People are often so critical about Muslims being unable to agree which day they would celebrate Eid on, but rather than a theoretical issue to get on your high horse about, foe me it is very personal. Most years we are faced with the prospect of celebrating Eid without my parents and siblings and then joining them a day later. The end up spending the day quietly when everyone else is celebrating and feasting. It used to be an acrimonious issue in our family, but having realised that no one is about to budge, we have decided to come to a grudging acceptance.
I decided to make the most of Eid and keep it intimate and joyful with just the kids and my husbands parents. We made sweet vermicelli (sevaiya) for breakfast, which is Pakistani tradition and I baked fairy cakes for the children, which had become our tradition and something which Little Lady now looks forward to doing with me every Eid.
I thought there was way too much (about 60 or so), but they barely lasted the day.
After this, I got down to the serious cooking. My husband always reminds me that we should make big intentions for the purpose of pleasing Allah (SWT) and we should cook with the intention of feeding the whole Ummah. I used to think this was strange, but agree with him now and try to be liberal in my measurements when I am cooking with the intention that whoever comes to our home is welcome to share our food. This year I made the traditional foods in our home: pilau rice with peas, lamb curry, chicken and potato curry, mint chutney, two types of salad and tandoori chicken.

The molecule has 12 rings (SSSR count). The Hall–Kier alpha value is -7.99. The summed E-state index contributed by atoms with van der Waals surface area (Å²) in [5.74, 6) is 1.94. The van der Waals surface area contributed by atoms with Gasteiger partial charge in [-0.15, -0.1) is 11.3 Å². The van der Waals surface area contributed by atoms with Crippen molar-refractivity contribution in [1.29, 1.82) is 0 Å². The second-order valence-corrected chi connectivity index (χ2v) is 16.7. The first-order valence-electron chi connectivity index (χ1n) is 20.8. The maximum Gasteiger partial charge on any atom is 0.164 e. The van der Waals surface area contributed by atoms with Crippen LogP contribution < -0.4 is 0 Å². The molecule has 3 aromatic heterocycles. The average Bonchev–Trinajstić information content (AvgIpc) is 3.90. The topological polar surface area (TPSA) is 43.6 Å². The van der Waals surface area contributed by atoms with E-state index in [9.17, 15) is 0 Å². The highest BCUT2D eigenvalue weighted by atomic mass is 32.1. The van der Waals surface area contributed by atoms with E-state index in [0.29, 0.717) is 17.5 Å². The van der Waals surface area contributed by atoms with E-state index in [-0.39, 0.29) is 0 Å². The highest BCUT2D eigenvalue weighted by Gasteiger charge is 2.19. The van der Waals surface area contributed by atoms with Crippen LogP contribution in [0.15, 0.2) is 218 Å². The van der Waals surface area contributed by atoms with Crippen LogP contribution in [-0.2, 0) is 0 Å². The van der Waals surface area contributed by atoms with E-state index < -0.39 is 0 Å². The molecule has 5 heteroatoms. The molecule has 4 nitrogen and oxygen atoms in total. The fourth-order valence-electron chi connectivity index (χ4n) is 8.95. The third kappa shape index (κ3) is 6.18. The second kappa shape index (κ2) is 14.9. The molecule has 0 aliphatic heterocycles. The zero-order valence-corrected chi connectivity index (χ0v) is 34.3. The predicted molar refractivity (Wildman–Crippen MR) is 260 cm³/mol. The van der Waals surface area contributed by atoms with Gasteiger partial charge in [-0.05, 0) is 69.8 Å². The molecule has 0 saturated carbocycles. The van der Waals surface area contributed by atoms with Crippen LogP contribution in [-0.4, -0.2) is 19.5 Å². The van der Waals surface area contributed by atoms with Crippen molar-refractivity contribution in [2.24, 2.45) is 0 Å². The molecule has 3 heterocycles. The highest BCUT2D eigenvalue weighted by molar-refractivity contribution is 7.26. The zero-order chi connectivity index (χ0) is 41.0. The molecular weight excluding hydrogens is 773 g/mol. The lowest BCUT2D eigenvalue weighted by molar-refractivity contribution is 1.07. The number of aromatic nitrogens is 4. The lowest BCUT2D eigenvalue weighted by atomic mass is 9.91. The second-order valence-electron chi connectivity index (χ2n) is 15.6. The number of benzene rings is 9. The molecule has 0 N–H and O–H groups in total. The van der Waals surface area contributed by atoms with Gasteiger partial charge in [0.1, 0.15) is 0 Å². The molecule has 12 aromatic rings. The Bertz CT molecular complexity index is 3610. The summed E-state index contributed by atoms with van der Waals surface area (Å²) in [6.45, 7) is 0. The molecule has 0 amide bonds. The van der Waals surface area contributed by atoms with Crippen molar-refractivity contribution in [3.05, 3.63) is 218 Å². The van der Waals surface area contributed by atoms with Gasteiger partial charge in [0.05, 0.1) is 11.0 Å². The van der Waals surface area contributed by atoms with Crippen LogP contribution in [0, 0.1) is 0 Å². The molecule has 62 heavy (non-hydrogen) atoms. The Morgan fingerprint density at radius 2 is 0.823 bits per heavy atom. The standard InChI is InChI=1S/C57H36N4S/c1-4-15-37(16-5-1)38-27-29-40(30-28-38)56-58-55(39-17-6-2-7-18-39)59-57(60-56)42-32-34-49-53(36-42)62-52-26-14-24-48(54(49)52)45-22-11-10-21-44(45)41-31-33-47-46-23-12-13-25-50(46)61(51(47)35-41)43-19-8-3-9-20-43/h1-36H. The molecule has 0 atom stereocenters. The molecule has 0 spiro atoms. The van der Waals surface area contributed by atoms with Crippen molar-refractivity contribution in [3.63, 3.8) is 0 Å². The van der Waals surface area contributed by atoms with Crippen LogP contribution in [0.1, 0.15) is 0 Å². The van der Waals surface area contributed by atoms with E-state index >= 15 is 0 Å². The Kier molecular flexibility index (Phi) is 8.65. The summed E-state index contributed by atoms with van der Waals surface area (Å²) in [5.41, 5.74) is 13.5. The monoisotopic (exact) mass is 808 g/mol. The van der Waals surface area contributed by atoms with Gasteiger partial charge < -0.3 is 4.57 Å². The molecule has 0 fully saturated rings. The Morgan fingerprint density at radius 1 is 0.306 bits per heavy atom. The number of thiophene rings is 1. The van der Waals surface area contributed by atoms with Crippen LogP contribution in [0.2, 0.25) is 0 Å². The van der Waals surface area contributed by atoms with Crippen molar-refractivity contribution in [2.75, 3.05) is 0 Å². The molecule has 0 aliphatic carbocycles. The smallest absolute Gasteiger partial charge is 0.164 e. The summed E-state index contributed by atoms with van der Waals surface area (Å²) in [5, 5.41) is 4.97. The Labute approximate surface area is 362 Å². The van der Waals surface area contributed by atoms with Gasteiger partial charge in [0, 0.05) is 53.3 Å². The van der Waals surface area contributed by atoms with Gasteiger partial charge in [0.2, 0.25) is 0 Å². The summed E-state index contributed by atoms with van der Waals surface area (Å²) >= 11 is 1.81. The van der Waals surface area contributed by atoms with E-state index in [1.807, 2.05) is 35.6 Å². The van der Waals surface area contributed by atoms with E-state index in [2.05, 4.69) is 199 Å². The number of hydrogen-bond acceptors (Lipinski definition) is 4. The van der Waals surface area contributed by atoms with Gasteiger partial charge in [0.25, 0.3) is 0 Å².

I managed to speak with my cousins before lunch and ended up inviting them to share lunch with us. We were also joined by some other single cousins who don't have any parents or siblings here. It made my day to have the company and conversation.
Eid day also happened to be Darling's first birthday. Although we don't celebrate, it was still a nice thought that Darling was now one and Fashionista and her husband stopped by with some gorgeous cupcakes that she had made and decorated.
Soon after this, another set of second cousins who are also friends dropped by with their three children and we ended up inviting them to stay for dinner.
I had asked my parents, sisters, brother and sister-in-law and an uncle to join us for dinner, so soon we had a full house mash'Allah.
So despite thinking we would have a quiet Eid alone, we had virtually the whole family around at various times of the day. We finished with cake which guests brought along. I was absolutely exhausted from running in and out of the kitchen, just barely got the food to stretch to everyone, but very happy.